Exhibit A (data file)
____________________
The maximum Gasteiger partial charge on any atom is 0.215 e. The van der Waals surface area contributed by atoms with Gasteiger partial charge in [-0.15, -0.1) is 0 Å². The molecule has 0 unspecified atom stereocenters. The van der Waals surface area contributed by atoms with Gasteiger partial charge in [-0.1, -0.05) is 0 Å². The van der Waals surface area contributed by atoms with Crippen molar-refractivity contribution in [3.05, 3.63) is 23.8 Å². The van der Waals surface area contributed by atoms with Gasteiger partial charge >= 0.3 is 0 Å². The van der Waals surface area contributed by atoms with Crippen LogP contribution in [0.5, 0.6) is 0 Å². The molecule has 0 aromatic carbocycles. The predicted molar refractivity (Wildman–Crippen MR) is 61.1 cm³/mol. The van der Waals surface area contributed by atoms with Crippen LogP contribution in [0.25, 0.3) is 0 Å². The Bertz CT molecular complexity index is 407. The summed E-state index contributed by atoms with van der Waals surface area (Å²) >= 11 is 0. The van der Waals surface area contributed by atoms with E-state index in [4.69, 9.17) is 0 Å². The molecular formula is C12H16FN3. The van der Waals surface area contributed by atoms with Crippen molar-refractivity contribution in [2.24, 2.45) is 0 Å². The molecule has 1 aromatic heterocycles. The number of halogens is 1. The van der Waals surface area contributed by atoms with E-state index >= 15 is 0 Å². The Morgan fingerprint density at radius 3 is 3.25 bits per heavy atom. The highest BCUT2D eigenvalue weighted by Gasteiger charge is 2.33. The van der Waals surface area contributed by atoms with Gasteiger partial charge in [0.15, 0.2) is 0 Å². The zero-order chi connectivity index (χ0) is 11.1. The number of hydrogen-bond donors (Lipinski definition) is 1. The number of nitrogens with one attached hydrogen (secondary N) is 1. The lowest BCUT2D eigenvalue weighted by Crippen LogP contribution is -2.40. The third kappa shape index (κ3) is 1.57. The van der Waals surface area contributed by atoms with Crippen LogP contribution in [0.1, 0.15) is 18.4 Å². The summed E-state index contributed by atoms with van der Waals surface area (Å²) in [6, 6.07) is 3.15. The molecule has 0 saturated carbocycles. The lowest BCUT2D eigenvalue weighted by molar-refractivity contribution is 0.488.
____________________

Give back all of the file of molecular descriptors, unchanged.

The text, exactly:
The maximum Gasteiger partial charge on any atom is 0.215 e. The van der Waals surface area contributed by atoms with Gasteiger partial charge in [-0.15, -0.1) is 0 Å². The molecule has 0 unspecified atom stereocenters. The van der Waals surface area contributed by atoms with Gasteiger partial charge in [-0.1, -0.05) is 0 Å². The van der Waals surface area contributed by atoms with Crippen molar-refractivity contribution in [3.05, 3.63) is 23.8 Å². The van der Waals surface area contributed by atoms with Gasteiger partial charge >= 0.3 is 0 Å². The van der Waals surface area contributed by atoms with Crippen LogP contribution in [0.5, 0.6) is 0 Å². The molecule has 0 aromatic carbocycles. The predicted molar refractivity (Wildman–Crippen MR) is 61.1 cm³/mol. The van der Waals surface area contributed by atoms with Crippen LogP contribution in [0.25, 0.3) is 0 Å². The Bertz CT molecular complexity index is 407. The summed E-state index contributed by atoms with van der Waals surface area (Å²) >= 11 is 0. The van der Waals surface area contributed by atoms with E-state index in [4.69, 9.17) is 0 Å². The molecular formula is C12H16FN3. The van der Waals surface area contributed by atoms with Crippen molar-refractivity contribution in [2.24, 2.45) is 0 Å². The molecule has 1 aromatic heterocycles. The number of halogens is 1. The van der Waals surface area contributed by atoms with E-state index >= 15 is 0 Å². The Morgan fingerprint density at radius 3 is 3.25 bits per heavy atom. The highest BCUT2D eigenvalue weighted by Gasteiger charge is 2.33. The van der Waals surface area contributed by atoms with Gasteiger partial charge in [0.15, 0.2) is 0 Å². The zero-order chi connectivity index (χ0) is 11.1. The number of hydrogen-bond donors (Lipinski definition) is 1. The number of nitrogens with one attached hydrogen (secondary N) is 1. The lowest BCUT2D eigenvalue weighted by Crippen LogP contribution is -2.40. The third kappa shape index (κ3) is 1.57. The van der Waals surface area contributed by atoms with Crippen LogP contribution in [0.1, 0.15) is 18.4 Å². The summed E-state index contributed by atoms with van der Waals surface area (Å²) in [6, 6.07) is 3.15. The molecule has 0 saturated carbocycles. The lowest BCUT2D eigenvalue weighted by molar-refractivity contribution is 0.488.